No signs of local irritation were found when 0.3% ofloxacin was applied topically in the rabbit eye. Ofloxacin was also shown to lack dermal sensitizing potential in the guinea pig maximization study.

Carcinogenesis, Mutagenesis, Impairment of Fertility

Long-term studies to determine the carcinogenic potential of ofloxacin have not been conducted. Ofloxacin was not mutagenic in the Ames test, the sister chromatid exchange assay (Chinese hamster and human cell lines), the unscheduled DNA synthesis (UDS) assay using human fibroblasts, the dominant lethal assay, or the mouse micro-nucleus assay. Ofloxacin was positive in the rat hepatocyte UDS assay, and in the mouse lymphoma assay. In rats, ofloxacin did not affect male or female reproductive performance at oral doses up to 360 mg/kg/day. This would be over 1000 times the maximum recommended clinical dose, based upon body surface area, assuming total absorption of ofloxacin from the ear of a patient treated with FLOXIN® Otic (ofloxacin otic solution) twice per day.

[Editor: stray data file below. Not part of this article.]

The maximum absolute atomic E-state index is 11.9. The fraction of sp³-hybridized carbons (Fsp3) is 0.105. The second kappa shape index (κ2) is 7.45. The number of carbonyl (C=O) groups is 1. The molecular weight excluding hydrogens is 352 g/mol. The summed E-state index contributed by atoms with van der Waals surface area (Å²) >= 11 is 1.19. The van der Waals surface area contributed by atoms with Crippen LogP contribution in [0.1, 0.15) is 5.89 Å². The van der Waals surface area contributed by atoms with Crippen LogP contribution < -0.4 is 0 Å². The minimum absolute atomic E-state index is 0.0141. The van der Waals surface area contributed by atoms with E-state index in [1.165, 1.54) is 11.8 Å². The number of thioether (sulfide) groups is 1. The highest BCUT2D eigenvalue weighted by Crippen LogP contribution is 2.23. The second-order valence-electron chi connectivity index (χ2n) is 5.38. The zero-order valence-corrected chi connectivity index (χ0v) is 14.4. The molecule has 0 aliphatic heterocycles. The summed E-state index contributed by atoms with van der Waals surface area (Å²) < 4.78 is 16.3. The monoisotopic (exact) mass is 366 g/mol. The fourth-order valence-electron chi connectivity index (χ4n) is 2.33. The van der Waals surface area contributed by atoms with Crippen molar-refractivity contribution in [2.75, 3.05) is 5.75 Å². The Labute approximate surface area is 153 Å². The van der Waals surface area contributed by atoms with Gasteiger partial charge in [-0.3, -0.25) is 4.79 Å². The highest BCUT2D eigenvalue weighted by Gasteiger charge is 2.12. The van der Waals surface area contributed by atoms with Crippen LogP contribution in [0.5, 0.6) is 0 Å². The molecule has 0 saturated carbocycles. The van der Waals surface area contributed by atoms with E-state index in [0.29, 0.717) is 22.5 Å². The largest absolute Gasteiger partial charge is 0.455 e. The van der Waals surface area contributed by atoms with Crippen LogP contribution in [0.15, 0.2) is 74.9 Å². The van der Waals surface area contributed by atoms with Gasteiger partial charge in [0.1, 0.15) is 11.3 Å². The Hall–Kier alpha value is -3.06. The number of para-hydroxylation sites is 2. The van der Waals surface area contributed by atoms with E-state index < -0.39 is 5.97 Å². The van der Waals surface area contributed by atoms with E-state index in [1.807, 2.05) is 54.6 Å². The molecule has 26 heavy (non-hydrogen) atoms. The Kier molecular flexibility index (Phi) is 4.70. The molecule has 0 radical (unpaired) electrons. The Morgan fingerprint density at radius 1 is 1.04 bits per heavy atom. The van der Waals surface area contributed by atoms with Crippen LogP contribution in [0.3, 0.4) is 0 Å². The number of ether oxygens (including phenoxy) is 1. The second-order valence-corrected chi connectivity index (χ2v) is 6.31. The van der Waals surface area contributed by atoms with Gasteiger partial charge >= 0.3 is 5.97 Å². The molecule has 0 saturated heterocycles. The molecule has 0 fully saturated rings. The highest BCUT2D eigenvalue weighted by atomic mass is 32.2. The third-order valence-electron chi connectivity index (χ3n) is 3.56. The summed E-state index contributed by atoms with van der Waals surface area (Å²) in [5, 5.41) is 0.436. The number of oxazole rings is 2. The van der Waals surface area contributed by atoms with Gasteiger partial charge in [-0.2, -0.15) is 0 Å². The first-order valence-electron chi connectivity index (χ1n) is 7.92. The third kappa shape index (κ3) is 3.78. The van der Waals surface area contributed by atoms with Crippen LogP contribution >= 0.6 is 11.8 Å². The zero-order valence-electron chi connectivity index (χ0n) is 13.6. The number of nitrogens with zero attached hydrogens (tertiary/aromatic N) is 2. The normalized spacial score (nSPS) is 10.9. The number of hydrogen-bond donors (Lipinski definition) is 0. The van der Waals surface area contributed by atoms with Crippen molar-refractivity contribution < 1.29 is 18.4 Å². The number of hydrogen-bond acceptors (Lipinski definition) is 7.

Pregnancy

Teratogenic effects: Pregnancy Category C.

Ofloxacin has been shown to have an embryocidal effect in rats at a dose of 810 mg/kg/day and in rabbits at 160 mg/kg/day.

These dosages resulted in decreased fetal body weights and increased fetal mortality in rats and rabbits, respectively. Minor fetal skeletal variations were reported in rats receiving doses of 810 mg/kg/day. Ofloxacin has not been shown to be teratogenic at doses as high as 810 mg/kg/day and 160 mg/kg/day when administered to pregnant rats and rabbits, respectively.

Ofloxacin has not been shown to have any adverse effects on the developing embryo or fetus at doses relevant to the amount of ofloxacin that will be delivered ototopically at the recommended clinical doses.